Targeting A20 decreases glioma stem cell survival and tumor growth.
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Glioblastomas are deadly cancers that display a functional cellular hierarchy maintained by self-renewing glioblastoma stem cells (GSCs). GSCs are regulated by molecular pathways distinct from the bulk tumor that may be useful therapeutic targets. We determined that A20 (TNFAIP3), a regulator of cell survival and the NF-kappaB pathway, is overexpressed in GSCs relative to non-stem glioblastoma cells at both the mRNA and protein levels. To determine the functional significance of A20 in GSCs, we targeted A20 expression with lentiviral-mediated delivery of short hairpin RNA (shRNA). Inhibiting A20 expression decreased GSC growth and survival through mechanisms associated with decreased cell-cycle progression and decreased phosphorylation of p65/RelA. Elevated levels of A20 in GSCs contributed to apoptotic resistance: GSCs were less susceptible to TNFalpha-induced cell death than matched non-stem glioma cells, but A20 knockdown sensitized GSCs to TNFalpha-mediated apoptosis. The decreased survival of GSCs upon A20 knockdown contributed to the reduced ability of these cells to self-renew in primary and secondary neurosphere formation assays. The tumorigenic potential of GSCs was decreased with A20 targeting, resulting in increased survival of mice bearing human glioma xenografts. In silico analysis of a glioma patient genomic database indicates that A20 overexpression and amplification is inversely correlated with survival. Together these data indicate that A20 contributes to glioma maintenance through effects on the glioma stem cell subpopulation. Although inactivating mutations in A20 in lymphoma suggest A20 can act as a tumor suppressor, similar point mutations have not been identified through glioma genomic sequencing: in fact, our data suggest A20 may function as a tumor enhancer in glioma through promotion of GSC survival. A20 anticancer therapies should therefore be viewed with caution as effects will likely differ depending on the tumor type.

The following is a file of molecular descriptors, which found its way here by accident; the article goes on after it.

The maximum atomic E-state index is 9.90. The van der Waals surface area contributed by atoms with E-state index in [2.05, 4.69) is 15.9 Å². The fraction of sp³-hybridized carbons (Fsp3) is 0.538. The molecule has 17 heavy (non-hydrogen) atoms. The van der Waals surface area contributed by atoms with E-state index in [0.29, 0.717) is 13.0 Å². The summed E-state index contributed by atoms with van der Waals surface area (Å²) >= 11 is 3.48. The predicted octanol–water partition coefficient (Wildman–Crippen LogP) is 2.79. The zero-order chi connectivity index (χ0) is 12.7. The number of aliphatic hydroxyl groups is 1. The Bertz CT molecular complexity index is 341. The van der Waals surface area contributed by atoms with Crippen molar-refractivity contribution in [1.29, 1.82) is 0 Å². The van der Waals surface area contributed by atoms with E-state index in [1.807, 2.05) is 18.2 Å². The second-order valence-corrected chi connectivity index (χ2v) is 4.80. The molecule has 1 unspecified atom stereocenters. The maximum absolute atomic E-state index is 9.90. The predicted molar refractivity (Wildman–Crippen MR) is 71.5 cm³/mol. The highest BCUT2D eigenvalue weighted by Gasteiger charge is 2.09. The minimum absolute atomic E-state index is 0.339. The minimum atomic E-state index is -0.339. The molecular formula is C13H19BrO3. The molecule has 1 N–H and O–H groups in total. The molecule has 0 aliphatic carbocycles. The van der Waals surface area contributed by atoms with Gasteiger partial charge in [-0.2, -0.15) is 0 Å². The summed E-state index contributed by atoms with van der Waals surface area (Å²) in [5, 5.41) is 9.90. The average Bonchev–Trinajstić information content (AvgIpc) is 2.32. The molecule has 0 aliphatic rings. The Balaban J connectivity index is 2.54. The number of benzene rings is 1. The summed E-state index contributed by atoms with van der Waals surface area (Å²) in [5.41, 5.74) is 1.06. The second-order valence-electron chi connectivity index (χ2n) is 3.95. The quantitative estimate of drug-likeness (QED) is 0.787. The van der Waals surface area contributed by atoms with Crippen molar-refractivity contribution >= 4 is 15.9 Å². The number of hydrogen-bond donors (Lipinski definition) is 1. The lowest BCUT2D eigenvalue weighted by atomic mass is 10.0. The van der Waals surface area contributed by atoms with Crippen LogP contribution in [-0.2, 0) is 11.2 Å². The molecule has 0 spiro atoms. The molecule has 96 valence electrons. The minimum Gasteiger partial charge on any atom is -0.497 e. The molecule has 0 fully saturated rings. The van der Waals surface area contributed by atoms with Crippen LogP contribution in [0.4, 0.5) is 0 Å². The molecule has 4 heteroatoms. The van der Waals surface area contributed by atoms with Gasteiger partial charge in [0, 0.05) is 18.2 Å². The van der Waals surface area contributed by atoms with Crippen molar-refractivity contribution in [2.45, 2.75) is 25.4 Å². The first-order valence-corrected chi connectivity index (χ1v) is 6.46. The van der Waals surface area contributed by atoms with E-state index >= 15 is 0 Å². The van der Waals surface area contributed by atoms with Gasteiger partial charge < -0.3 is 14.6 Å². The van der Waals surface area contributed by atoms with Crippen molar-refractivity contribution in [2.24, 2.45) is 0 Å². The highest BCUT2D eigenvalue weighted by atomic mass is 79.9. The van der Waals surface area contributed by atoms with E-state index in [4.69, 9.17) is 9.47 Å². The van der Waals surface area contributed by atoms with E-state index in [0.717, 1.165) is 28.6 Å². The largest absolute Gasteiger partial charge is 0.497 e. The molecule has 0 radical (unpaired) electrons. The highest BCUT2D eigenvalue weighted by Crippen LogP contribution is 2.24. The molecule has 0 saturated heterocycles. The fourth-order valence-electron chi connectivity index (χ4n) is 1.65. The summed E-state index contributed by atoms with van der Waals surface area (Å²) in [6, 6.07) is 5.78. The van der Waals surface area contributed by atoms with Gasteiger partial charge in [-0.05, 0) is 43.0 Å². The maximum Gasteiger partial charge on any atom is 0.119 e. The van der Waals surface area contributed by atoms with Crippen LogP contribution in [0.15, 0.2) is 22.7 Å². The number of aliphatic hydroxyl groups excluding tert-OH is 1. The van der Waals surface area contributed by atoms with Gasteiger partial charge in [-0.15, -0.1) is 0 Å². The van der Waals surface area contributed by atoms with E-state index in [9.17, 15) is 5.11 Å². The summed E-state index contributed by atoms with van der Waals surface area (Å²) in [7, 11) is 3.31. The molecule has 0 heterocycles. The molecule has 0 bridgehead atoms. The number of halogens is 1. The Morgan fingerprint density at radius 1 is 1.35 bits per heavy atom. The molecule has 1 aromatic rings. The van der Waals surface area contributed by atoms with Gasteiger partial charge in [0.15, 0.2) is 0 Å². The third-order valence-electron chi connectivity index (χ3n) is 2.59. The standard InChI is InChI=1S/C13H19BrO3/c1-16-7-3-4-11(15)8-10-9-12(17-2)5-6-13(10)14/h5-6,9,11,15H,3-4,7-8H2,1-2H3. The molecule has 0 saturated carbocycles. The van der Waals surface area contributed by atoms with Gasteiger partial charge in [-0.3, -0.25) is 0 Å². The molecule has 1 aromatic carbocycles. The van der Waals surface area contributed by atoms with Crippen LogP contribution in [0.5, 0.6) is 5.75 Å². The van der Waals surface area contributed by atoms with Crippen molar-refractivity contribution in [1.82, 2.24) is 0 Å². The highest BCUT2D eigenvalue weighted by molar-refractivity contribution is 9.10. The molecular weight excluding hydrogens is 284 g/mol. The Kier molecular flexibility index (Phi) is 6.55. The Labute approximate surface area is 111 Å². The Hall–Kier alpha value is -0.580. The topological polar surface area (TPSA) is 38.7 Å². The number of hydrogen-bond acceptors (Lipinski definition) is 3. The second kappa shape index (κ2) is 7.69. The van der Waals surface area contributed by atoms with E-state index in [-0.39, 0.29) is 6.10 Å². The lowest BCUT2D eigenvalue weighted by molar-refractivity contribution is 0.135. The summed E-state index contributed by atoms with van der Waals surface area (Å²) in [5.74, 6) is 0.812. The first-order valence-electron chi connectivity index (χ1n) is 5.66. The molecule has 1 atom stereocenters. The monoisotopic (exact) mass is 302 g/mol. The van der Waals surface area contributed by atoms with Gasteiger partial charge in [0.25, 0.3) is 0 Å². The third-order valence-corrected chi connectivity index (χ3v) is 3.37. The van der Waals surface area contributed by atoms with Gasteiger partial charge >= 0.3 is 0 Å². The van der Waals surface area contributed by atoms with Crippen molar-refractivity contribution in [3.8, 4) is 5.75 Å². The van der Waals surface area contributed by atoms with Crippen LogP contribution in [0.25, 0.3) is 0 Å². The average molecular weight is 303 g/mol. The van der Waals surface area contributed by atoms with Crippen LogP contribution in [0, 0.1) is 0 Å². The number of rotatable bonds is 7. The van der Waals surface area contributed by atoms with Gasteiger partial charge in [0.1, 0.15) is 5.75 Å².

Fluorescent Antibody Technique
Gene Expression Regulation, Neoplastic
In Situ Nick-End Labeling
Intracellular Signaling Peptides and Proteins
Neoplastic Stem Cells
Polymerase Chain Reaction
Tumor Necrosis Factor alpha-Induced Protein 3
Published Version (Please cite this version)10.1371/journal.pbio.1000319
Publication InfoHjelmeland, AB; Wu, Q; Wickman, S; Eyler, C; Heddleston, J; Shi, Q; ... Rich, JN (2010). Targeting A20 decreases glioma stem cell survival and tumor growth. PLoS Biol, 8(2). pp. e1000319. 10.1371/journal.pbio.1000319. Retrieved from https://hdl.handle.net/10161/4444.
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Medical Instructor in the Department of Radiation Oncology
Professor of Pathology
Brain tumors are diagnosed in more than 20,000 Americans annually. The most malignant neoplasm, glioblastoma, is also the most common. Similarly, brain tumors constitute the most common solid neoplasm in children and include astrocytomas of the cerebellum, brain stem and cerebrum as well as medulloblastomas of the cerebellum. My colleagues and I have endeavored to translate the bench discoveries of genetic mutations and aberrant protein expressions found in brain tumors to better understan
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